Providers Ask Judge To Stop Medicaid Cuts

The state has slashed any Medicaid rate that was higher than 145 percent of the commercial rate. While some rates wouldn’t change, others could be cut anywhere from roughly 30 to 90 percent……….

By EMILY SIDES STAFF WRITER | Posted Yesterday

Pediatric home health care providers and family members of disabled children filed a lawsuit Tuesday in Travis County requesting the court order the state to not cut Medicaid reimbursement rates for occupational, speech and physical therapy.

District Judge Suzanne Covington set the injunction hearing for Monday, Aug. 24. Four family members of children ages 2, 4, 9 and 15, along with four home health care agencies from around the state sued the Texas Health and Human Services Commission and its Executive Commissioner Chris Traylor because they oppose the rates, which are slated to go into effect Sept. 1.

State legislators ordered the commission to cut $350 million over the next two years for these kinds of therapies which assist children to breath, eat, engage and walk, among other goals.

Richards Rodriguez & Skeith lawfirm is representing the providers and families. State law requires any lawsuit against a state agency be filed in Travis County, the lawfirm’s lawyer Ben Hathaway said Wednesday.

Hathaway said the judge can grant or deny the injunction hearing where parents and providers are expected to testify, adding that he did not want to discuss the merits of the case.

Providers and more than 25 legislators, including Rep. Bobby Guerra, D-McAllen, said the cuts will drastically reduce access to treatment for struggling families and would lead to children requiring costly medical needs down the line.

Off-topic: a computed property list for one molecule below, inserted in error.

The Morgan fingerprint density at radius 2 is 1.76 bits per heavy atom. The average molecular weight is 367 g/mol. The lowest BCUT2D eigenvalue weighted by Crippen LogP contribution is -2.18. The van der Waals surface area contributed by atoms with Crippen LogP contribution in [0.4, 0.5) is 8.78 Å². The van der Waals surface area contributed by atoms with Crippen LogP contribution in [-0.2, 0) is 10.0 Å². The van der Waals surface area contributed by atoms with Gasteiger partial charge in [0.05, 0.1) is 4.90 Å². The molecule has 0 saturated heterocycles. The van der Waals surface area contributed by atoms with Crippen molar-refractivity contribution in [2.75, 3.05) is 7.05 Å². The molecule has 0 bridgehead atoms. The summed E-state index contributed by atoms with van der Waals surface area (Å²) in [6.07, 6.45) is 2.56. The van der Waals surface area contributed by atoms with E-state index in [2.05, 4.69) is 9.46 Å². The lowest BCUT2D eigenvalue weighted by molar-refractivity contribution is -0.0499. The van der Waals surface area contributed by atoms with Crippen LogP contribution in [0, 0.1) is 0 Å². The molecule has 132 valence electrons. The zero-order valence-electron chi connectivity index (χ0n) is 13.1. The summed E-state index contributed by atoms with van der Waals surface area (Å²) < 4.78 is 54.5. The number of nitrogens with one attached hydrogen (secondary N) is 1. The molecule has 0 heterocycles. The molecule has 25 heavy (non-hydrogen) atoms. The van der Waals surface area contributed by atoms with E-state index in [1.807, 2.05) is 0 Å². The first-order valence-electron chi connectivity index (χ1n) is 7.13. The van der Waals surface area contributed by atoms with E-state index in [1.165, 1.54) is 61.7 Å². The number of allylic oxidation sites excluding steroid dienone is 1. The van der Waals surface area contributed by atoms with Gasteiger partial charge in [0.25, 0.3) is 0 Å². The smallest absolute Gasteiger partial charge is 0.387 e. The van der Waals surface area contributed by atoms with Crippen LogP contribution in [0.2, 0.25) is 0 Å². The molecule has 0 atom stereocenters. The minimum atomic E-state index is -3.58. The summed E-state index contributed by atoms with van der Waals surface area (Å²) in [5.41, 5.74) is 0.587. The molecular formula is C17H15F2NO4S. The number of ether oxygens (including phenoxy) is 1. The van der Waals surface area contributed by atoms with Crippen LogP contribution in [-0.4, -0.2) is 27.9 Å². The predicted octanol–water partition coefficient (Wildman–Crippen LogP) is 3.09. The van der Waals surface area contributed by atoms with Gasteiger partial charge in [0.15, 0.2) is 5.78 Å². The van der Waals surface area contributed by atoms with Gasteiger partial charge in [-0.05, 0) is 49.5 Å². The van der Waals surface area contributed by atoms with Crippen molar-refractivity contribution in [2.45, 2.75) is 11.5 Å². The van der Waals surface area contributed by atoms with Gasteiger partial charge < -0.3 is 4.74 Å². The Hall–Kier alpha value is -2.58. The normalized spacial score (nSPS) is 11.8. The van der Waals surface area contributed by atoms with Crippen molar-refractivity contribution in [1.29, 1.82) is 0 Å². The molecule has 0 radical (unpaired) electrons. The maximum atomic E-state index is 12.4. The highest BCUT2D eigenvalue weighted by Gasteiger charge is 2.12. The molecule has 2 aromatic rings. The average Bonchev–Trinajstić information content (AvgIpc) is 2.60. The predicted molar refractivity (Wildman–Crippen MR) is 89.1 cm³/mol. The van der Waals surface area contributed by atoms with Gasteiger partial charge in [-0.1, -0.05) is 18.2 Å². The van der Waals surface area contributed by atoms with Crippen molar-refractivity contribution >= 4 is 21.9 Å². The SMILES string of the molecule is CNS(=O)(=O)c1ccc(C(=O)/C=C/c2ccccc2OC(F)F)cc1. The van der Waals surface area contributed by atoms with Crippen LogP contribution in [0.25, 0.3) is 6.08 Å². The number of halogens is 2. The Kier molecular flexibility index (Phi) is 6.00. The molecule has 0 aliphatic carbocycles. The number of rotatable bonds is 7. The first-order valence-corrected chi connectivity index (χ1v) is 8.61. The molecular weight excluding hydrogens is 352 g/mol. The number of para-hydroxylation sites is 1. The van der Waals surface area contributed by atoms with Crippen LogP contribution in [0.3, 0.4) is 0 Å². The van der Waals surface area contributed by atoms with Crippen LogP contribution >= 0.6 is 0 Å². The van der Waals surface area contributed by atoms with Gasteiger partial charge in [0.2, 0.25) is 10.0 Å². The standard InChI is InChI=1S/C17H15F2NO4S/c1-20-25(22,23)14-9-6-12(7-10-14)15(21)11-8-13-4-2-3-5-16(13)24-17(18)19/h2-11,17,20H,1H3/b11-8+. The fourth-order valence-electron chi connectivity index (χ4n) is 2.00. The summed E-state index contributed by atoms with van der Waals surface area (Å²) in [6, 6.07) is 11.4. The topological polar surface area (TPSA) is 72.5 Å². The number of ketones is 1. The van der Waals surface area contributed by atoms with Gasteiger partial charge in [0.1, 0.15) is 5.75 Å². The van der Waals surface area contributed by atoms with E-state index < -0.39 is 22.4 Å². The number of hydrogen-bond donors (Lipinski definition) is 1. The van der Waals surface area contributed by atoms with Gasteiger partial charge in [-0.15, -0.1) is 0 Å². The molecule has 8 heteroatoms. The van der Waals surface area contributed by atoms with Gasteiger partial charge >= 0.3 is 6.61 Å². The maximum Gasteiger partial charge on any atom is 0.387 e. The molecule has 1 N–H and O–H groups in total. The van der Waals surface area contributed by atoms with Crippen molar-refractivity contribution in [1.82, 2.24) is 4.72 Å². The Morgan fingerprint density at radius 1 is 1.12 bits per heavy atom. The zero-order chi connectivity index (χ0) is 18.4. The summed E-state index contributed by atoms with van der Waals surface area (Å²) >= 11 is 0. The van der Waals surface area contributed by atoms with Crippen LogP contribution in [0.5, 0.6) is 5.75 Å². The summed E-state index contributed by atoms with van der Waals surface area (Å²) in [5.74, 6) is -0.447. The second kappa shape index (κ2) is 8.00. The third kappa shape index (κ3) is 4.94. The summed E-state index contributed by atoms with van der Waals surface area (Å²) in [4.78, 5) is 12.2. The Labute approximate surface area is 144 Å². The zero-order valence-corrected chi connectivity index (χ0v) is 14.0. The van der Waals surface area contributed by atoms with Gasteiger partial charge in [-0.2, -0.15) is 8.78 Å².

The commission proposed to cut the rates by comparing them to what companies charge for these services, according to an email last week from commission spokesman Bryan Black. Texas A&M researchers provided the commission with commercial rates after analyzing 50 million therapeutic services in 11 states, according to an email from Black.

The commission slashed any rate that was higher than 145 percent of the commercial rate. While some rates wouldn’t change, others could be cut anywhere from roughly 30 to 90 percent, according to the rates provided in the report.

The proposed rates need to be finalized at least 10 days before Sept. 1. Black wrote in an email that the rates will be posted online as soon as they are finalized.

“It is my understanding from the team working on the project, the new rates might be posted prior to the 10-day mark,” Black wrote in an email Wednesday.

Black also wrote in an email that the commission will not comment on pending litigation.

 

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